[firstname.lastname@example.org: Re: New vs Old]
glouis at dynamicro.on.ca
Thu Mar 25 09:20:59 EST 2004
Meant to send this back to the list:
----- Forwarded message from Greg Louis <glouis at dynamicro.on.ca> -----
Date: Thu, 25 Mar 2004 09:19:29 -0500
From: Greg Louis <glouis at dynamicro.on.ca>
To: David Relson <relson at osagesoftware.com>
Subject: Re: New vs Old
Reply-To: Greg Louis <glouis at dynamicro.on.ca>
In-Reply-To: <20040325075009.7c42c167 at osage.osagesoftware.com>
Organization: Dynamicro Consulting Limited
On 20040325 (Thu) at 0750:09 -0500, David Relson wrote:
> cur new
> robs 0.010 0.0178
> robx 0.415 0.52
> min_dev 0.1 0.375
> spam_cutoff 0.95 0.99
> ham_cutoff 0.00 0.00 (bi-state)
> ham_cutoff 0.10 0.45 (tri-state)
> I'm noticing 3 of the differences and am wondering about them.
> First, robx is changing from slightly hammish to slightly spammish. Our
> traditional preference of false negatives (rather than false positives)
> has had us prefer a hammish value.
No, in fact it's the spam cutoff that determines that balance.
Unknowns are excluded by both sets, and the tiny s values ensure that
no significant prior weight is given to low-count tokens.
> Second, min_dev has increased significantly. This can be thought of as
> changing scoring from ignoring neutral tokens to using extrema.
Well, 0.45 might qualify as using extrema; this is just using the
outside quarter of the f(w) range. FWIW it's likely to be _better_ for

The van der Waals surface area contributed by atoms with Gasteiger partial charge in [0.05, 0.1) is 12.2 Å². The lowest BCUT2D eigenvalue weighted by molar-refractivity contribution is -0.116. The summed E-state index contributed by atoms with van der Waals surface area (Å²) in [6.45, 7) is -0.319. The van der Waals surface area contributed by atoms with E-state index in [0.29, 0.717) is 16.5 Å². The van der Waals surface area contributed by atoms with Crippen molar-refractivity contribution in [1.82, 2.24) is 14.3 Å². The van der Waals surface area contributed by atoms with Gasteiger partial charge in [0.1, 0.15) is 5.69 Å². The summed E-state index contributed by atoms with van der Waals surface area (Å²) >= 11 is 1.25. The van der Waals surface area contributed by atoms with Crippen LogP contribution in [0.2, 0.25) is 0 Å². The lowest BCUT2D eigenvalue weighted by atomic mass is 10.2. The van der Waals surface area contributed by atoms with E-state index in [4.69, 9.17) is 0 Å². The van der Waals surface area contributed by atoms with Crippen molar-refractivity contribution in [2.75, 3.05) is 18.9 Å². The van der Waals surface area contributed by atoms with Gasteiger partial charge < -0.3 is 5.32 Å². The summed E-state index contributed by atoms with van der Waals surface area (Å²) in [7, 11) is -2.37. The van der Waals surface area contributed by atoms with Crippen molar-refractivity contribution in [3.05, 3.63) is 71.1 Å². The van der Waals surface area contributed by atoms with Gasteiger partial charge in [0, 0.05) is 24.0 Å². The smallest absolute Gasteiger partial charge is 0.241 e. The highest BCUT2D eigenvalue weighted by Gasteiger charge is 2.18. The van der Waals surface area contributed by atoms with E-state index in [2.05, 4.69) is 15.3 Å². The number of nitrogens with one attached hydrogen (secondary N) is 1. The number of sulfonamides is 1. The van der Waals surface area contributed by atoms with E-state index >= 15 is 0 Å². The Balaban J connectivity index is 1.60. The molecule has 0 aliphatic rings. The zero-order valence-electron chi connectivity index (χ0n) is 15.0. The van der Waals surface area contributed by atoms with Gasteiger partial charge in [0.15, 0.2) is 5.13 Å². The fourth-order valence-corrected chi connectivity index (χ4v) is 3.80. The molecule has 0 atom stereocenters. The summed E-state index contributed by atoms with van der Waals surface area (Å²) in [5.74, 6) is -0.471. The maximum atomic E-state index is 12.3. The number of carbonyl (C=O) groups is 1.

a small training database: if you're going to allow low-deviation
tokens to influence your scores, it's a good idea to have a lot of
> Third, the increased spam_cutoff seems more conservative, i.e. a message
> has to score really high to be labeled spam.
The distribution of scores changes with the choice of parameters. To
get Andrew's and my corpora to yield reasonable fp counts with those
parameters requires a cutoff of 0.99; your corpus probably needs 0.998
or higher, though the fn count would be pretty awful if you switched to
that parameter set. A spam cutoff is "more conservative" only if it
produces fewer fp with the new parameters than the old spam cutoff did
with the old parameters.
> There are some big differences between this tuning run and the original
> effort in 2002. We've got lots more experience and we know more. In
> addition we have collected a large test corpus for testing. Lastly, we
> have bogotune -- our search and detect tool for parameters.
The main difference, I think, is that the original effort had a far
more homogeneous (therefore less general) email population to work
with. We also had worse tools and less knowledge, but I think the data
> Considering all this, and the changes in min_dev and spam_cutoff (in
> particular), I'm wondering if bogofilter might need different parameters
> for large and small wordlists.
That's why I suggested some of the other users try them.
> Unfortunately, I don't know how to do a meaningful test with small
Easy. Using the small wordlist, a user should evaluate a couple
thousand messages with the new parameters and with what the user has
been using up till now, adjusting the spam cutoff to give similar fp
counts, and see if the difference in fn is striking. If it isn't, the
new parameters are a plausible starting point. If it is, I want to see
the data from a number of such attempts in order to try to figure out
For this to work, though, the user needs to have experience of manually
tuning his small corpus over a period of time; I don't fancy just
building a number of artificial small training dbs and throwing a
couple thousand messages at them, because that way the choice of
"traditional" parameters is arbitrary and the conclusion is
| G r e g L o u i s | gpg public key: 0x400B1AA86D9E3E64 |
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----- End forwarded message -----
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